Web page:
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Gwalior

3.4 / 5 70 votes

Weather:

Ideal duration: 1-2 days

Best time: Jul-Mar (Read More)

Nearest Airport: Agra (Check Flights)

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"Tourism Capital of Madhya Pradesh"

Gwalior Tourism

A historic city founded by king Surajesan, Gwalior is galore with beautiful monuments, palaces and temples, giving this city a majestic charm which speaks volumes of its glorious past.

The city's heritage has remained captured in the imposing architecture of mosques, rock temples and statues. Surrounded by beautiful hills and greenery. Being a historic city where one of India's most eminent royalty once resided, Gwalior is full of palaces and glorious temples. The Gwalior fort, which gives a panoramic view of the entire city, the Jai Vilas palace and the Sun Temple are few of the tourist spots in Gwalior that cannot be missed. The great Indian musician Tansen was born in Gwalior and the tomb of Tansen is also an important place here. Every year, in the month of November/December, a four-day Tansen Music festival is celebrated in the city and it sees various classical musicians from all over the country performing on the stage near the tomb itself. Gwalior is also the birthplace of former Indian Prime Minister Shri Atal Bihari Vajpayee, music maestro Amjad Ali Khan and the famous percussionist Alla Rakha.

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Hotels in Gwalior

Top Hotels in Gwalior

  • Taj Usha Kiran Palace

    INR 4,250 /night onwards

  • Neemrana's - Deo Bagh

    INR 4,125 /night onwards

  • Hotel Grace

    INR 1,166 /night onwards


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Gwalior has a history of being passed on from one dynasty to the other. In as early as 1231, Iltutmish, the third ruler of the Delhi Sultanate captured the Gwalior fort, and it remained under Muslim rule till the 13th century. In 1375, the founder of the Tomar clan, Raja Veer Singh was made the ruler. 1730 saw Gwalior come under the Scindia rule in the 17th and 18th century (Maratha Dynasty) and remained a Princely State during the British rule in the 19th and 20th century. It is also famous for being non-cooperative in the 1857 Battle of Rebellion. The first occurrence of zero as a written number is recorded in the Chaturbhuj Temple of Gwalior. Hence, Gwalior has the dual historical importance of being ruled by different dynasties as well as being a centre of scientific and mathematical significance.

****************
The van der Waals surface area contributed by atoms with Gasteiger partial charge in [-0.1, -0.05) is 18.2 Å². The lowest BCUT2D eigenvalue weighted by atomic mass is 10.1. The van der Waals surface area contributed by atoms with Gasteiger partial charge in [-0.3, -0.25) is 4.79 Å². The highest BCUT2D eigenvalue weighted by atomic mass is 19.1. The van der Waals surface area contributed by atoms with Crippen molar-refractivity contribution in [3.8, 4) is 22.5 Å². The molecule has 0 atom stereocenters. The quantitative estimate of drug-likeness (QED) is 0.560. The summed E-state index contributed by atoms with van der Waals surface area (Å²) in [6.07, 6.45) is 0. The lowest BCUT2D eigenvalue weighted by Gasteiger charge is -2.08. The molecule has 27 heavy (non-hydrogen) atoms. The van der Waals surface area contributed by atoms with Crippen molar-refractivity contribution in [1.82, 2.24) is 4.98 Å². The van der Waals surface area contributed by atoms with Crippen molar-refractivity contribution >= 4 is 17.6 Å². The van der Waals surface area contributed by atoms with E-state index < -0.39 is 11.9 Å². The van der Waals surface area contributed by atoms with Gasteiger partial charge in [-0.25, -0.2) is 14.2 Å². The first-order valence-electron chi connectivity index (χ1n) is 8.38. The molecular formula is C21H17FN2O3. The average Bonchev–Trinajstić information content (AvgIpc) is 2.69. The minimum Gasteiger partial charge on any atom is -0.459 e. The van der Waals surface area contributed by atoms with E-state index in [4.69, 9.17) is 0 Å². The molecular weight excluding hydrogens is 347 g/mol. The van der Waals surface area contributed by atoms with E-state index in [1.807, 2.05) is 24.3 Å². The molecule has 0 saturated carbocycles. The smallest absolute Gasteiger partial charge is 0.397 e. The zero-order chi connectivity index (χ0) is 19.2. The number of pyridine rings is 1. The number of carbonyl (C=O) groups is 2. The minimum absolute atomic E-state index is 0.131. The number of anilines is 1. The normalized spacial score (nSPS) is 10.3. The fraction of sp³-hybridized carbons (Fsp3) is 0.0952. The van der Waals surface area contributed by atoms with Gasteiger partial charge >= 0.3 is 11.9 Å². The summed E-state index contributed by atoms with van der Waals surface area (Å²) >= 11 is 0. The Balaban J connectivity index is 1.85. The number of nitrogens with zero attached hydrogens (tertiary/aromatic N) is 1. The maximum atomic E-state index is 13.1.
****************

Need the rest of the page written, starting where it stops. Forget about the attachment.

As per local tradition, king Suraj Sen of Gurjar-Patihar was lost in the forest when he met Sage Gwalipa. He asked the Sage for water and he led the king to a pond, which not only quenched his thirst but also cured him of leprosy. The ruler expressed his desire to reward the Sage. The Sage asked him to build a wall in the forest so as to save other saints from wild animals during yagnas. He later built a palace in the fort and named it Gwalior, after Sage Gwalipa. The city that grew around this fort came to be known by the same name.

Gwalior has had a history of bearing rich culture and holds a very important position in the history Indian classical music. It is the birthplace of the oldest genre of Hindustani Sangeet- Gwalior Gharana. The Gwalior Gharana is not only the eldest Khayal Gharana but also one of the most prominent Gharana of Indian classical music to which most musicians can trace their origins. The origin of Ghariyal Gharana began during the reign of the great Mughal Emperor Akabat during 1542-1605. Legendary maestro Tansen in the court of Akbar was the most prominent patron of this Gharana, belonging to Gwalior. Culturally, Gwalior is the confluence of two culturally rich territories- Braj and Bundeli. Many prominent figures from the field of poetry, music and arts belong to Gwalior. Three generations of the Akhtar family, Mustar Khairabadi, his son Jan Nisar Akhtar and grandson Javed Akhtar have their origin here. Well known Urdu and Hindi poet Nida Faizal grew up in Gwalior. The great sarod player, Amjad Khan, belongs to Gwalior and his grandfather, Ghulam Ali Khan Bangash became the court musician of Gwalior.